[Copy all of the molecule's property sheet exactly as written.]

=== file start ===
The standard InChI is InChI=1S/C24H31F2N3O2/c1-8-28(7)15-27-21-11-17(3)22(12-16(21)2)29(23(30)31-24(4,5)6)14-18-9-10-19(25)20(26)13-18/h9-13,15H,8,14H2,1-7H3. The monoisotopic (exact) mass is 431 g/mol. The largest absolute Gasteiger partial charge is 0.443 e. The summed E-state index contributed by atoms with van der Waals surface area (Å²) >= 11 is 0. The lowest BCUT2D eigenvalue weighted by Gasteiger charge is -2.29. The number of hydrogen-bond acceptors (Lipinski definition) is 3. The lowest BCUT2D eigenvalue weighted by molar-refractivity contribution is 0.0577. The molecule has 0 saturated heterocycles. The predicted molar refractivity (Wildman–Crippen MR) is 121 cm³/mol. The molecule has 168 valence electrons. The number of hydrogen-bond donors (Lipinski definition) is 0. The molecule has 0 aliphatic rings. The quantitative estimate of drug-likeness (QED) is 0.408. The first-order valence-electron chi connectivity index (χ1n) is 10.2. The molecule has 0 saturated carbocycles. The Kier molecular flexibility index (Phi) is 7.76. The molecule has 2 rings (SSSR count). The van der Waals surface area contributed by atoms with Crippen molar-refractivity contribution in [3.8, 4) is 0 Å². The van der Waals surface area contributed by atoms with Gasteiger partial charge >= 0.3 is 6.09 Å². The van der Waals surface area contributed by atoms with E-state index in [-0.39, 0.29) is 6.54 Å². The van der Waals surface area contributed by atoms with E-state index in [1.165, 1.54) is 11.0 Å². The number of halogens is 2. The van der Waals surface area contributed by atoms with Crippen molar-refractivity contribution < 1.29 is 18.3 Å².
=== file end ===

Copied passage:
The standard InChI is InChI=1S/C24H31F2N3O2/c1-8-28(7)15-27-21-11-17(3)22(12-16(21)2)29(23(30)31-24(4,5)6)14-18-9-10-19(25)20(26)13-18/h9-13,15H,8,14H2,1-7H3. The monoisotopic (exact) mass is 431 g/mol. The largest absolute Gasteiger partial charge is 0.443 e. The summed E-state index contributed by atoms with van der Waals surface area (Å²) >= 11 is 0. The lowest BCUT2D eigenvalue weighted by Gasteiger charge is -2.29. The number of hydrogen-bond acceptors (Lipinski definition) is 3. The lowest BCUT2D eigenvalue weighted by molar-refractivity contribution is 0.0577. The molecule has 0 saturated heterocycles. The predicted molar refractivity (Wildman–Crippen MR) is 121 cm³/mol. The molecule has 168 valence electrons. The number of hydrogen-bond donors (Lipinski definition) is 0. The molecule has 0 aliphatic rings. The quantitative estimate of drug-likeness (QED) is 0.408. The first-order valence-electron chi connectivity index (χ1n) is 10.2. The molecule has 0 saturated carbocycles. The Kier molecular flexibility index (Phi) is 7.76. The molecule has 2 rings (SSSR count). The van der Waals surface area contributed by atoms with Crippen molar-refractivity contribution in [3.8, 4) is 0 Å². The van der Waals surface area contributed by atoms with Gasteiger partial charge >= 0.3 is 6.09 Å². The van der Waals surface area contributed by atoms with E-state index in [-0.39, 0.29) is 6.54 Å². The van der Waals surface area contributed by atoms with E-state index in [1.165, 1.54) is 11.0 Å². The number of halogens is 2. The van der Waals surface area contributed by atoms with Crippen molar-refractivity contribution < 1.29 is 18.3 Å².